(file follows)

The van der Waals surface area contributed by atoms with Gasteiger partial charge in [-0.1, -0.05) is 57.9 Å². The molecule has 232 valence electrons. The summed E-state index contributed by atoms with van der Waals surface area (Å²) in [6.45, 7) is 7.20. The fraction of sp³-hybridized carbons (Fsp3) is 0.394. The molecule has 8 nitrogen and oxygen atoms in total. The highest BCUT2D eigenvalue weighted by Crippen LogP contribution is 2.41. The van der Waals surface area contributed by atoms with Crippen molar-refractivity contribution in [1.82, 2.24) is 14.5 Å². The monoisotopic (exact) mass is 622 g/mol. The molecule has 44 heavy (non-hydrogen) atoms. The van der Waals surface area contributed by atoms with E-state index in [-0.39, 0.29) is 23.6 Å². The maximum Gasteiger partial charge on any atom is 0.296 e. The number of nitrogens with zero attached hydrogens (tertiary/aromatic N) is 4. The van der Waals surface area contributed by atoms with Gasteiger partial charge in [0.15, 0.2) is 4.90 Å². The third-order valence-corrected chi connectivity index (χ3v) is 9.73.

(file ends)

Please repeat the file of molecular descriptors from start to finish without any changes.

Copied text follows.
The van der Waals surface area contributed by atoms with Gasteiger partial charge in [-0.1, -0.05) is 57.9 Å². The molecule has 232 valence electrons. The summed E-state index contributed by atoms with van der Waals surface area (Å²) in [6.45, 7) is 7.20. The fraction of sp³-hybridized carbons (Fsp3) is 0.394. The molecule has 8 nitrogen and oxygen atoms in total. The highest BCUT2D eigenvalue weighted by Crippen LogP contribution is 2.41. The van der Waals surface area contributed by atoms with Crippen molar-refractivity contribution in [1.82, 2.24) is 14.5 Å². The monoisotopic (exact) mass is 622 g/mol. The molecule has 44 heavy (non-hydrogen) atoms. The van der Waals surface area contributed by atoms with E-state index in [-0.39, 0.29) is 23.6 Å². The maximum Gasteiger partial charge on any atom is 0.296 e. The number of nitrogens with zero attached hydrogens (tertiary/aromatic N) is 4. The van der Waals surface area contributed by atoms with Gasteiger partial charge in [0.15, 0.2) is 4.90 Å². The third-order valence-corrected chi connectivity index (χ3v) is 9.73.